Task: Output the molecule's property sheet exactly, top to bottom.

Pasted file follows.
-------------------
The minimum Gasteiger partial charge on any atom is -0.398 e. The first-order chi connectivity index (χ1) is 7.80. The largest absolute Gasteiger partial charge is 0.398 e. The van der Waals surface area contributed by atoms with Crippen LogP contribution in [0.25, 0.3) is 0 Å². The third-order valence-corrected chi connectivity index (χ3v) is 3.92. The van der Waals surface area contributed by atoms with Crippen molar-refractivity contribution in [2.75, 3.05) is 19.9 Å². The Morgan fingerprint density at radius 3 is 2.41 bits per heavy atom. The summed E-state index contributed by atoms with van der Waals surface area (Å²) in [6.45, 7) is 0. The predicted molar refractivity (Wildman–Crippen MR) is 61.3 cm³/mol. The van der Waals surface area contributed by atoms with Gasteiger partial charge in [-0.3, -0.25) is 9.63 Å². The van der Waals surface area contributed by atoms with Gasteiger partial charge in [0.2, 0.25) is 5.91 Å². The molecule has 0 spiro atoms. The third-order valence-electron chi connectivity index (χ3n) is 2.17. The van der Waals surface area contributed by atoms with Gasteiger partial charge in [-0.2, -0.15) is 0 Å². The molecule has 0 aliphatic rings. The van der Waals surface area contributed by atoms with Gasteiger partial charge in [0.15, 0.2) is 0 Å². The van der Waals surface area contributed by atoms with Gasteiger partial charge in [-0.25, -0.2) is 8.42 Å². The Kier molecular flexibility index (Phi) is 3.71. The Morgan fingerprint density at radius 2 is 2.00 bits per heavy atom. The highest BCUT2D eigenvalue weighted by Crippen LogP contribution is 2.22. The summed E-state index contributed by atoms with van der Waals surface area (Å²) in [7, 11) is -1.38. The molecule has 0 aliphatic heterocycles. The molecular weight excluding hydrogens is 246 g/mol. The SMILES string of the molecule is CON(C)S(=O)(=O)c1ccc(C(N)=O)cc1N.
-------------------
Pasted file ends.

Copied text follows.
The minimum Gasteiger partial charge on any atom is -0.398 e. The first-order chi connectivity index (χ1) is 7.80. The largest absolute Gasteiger partial charge is 0.398 e. The van der Waals surface area contributed by atoms with Crippen LogP contribution in [0.25, 0.3) is 0 Å². The third-order valence-corrected chi connectivity index (χ3v) is 3.92. The van der Waals surface area contributed by atoms with Crippen molar-refractivity contribution in [2.75, 3.05) is 19.9 Å². The Morgan fingerprint density at radius 3 is 2.41 bits per heavy atom. The summed E-state index contributed by atoms with van der Waals surface area (Å²) in [6.45, 7) is 0. The predicted molar refractivity (Wildman–Crippen MR) is 61.3 cm³/mol. The van der Waals surface area contributed by atoms with Gasteiger partial charge in [-0.3, -0.25) is 9.63 Å². The van der Waals surface area contributed by atoms with Gasteiger partial charge in [0.2, 0.25) is 5.91 Å². The molecule has 0 spiro atoms. The third-order valence-electron chi connectivity index (χ3n) is 2.17. The van der Waals surface area contributed by atoms with Gasteiger partial charge in [-0.2, -0.15) is 0 Å². The molecule has 0 aliphatic rings. The van der Waals surface area contributed by atoms with Gasteiger partial charge in [0.15, 0.2) is 0 Å². The van der Waals surface area contributed by atoms with Gasteiger partial charge in [-0.25, -0.2) is 8.42 Å². The Kier molecular flexibility index (Phi) is 3.71. The Morgan fingerprint density at radius 2 is 2.00 bits per heavy atom. The highest BCUT2D eigenvalue weighted by Crippen LogP contribution is 2.22. The summed E-state index contributed by atoms with van der Waals surface area (Å²) in [7, 11) is -1.38. The molecule has 0 aliphatic heterocycles. The molecular weight excluding hydrogens is 246 g/mol. The SMILES string of the molecule is CON(C)S(=O)(=O)c1ccc(C(N)=O)cc1N.